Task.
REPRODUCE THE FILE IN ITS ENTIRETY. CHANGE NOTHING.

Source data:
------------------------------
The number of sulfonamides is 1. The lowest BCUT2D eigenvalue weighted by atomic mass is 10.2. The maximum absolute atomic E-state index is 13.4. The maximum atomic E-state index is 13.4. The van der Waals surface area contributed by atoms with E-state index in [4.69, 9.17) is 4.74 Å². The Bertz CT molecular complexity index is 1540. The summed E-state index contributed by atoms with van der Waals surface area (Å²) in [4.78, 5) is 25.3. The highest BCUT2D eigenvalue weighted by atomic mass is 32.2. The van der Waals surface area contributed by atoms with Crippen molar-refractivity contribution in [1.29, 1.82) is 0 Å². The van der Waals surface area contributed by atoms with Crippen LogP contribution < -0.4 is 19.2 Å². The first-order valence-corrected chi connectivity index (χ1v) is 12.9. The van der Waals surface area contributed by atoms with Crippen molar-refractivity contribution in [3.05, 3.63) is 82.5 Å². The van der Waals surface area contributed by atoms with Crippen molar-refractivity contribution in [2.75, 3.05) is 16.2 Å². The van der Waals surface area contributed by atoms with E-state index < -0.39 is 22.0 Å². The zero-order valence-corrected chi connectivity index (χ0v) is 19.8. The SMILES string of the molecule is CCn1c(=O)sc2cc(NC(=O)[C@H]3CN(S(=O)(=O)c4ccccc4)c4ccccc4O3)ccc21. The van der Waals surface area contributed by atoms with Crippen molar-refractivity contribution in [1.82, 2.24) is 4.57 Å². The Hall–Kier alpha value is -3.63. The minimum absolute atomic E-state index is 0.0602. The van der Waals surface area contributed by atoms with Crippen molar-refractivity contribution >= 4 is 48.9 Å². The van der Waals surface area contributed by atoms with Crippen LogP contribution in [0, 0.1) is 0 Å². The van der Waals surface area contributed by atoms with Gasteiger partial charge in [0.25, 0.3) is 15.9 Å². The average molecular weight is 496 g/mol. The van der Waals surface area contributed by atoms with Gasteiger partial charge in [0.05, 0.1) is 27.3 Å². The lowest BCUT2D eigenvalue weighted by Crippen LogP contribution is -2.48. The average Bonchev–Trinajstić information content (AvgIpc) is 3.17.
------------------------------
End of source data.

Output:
The number of sulfonamides is 1. The lowest BCUT2D eigenvalue weighted by atomic mass is 10.2. The maximum absolute atomic E-state index is 13.4. The maximum atomic E-state index is 13.4. The van der Waals surface area contributed by atoms with E-state index in [4.69, 9.17) is 4.74 Å². The Bertz CT molecular complexity index is 1540. The summed E-state index contributed by atoms with van der Waals surface area (Å²) in [4.78, 5) is 25.3. The highest BCUT2D eigenvalue weighted by atomic mass is 32.2. The van der Waals surface area contributed by atoms with Crippen molar-refractivity contribution in [1.29, 1.82) is 0 Å². The van der Waals surface area contributed by atoms with Crippen LogP contribution < -0.4 is 19.2 Å². The first-order valence-corrected chi connectivity index (χ1v) is 12.9. The van der Waals surface area contributed by atoms with Crippen molar-refractivity contribution in [3.05, 3.63) is 82.5 Å². The van der Waals surface area contributed by atoms with Crippen molar-refractivity contribution in [2.75, 3.05) is 16.2 Å². The van der Waals surface area contributed by atoms with E-state index < -0.39 is 22.0 Å². The zero-order valence-corrected chi connectivity index (χ0v) is 19.8. The SMILES string of the molecule is CCn1c(=O)sc2cc(NC(=O)[C@H]3CN(S(=O)(=O)c4ccccc4)c4ccccc4O3)ccc21. The van der Waals surface area contributed by atoms with Crippen molar-refractivity contribution in [1.82, 2.24) is 4.57 Å². The Hall–Kier alpha value is -3.63. The minimum absolute atomic E-state index is 0.0602. The van der Waals surface area contributed by atoms with Crippen molar-refractivity contribution >= 4 is 48.9 Å². The van der Waals surface area contributed by atoms with Crippen LogP contribution in [0, 0.1) is 0 Å². The van der Waals surface area contributed by atoms with Gasteiger partial charge in [0.25, 0.3) is 15.9 Å². The average molecular weight is 496 g/mol. The van der Waals surface area contributed by atoms with Gasteiger partial charge in [0.05, 0.1) is 27.3 Å². The lowest BCUT2D eigenvalue weighted by Crippen LogP contribution is -2.48. The average Bonchev–Trinajstić information content (AvgIpc) is 3.17.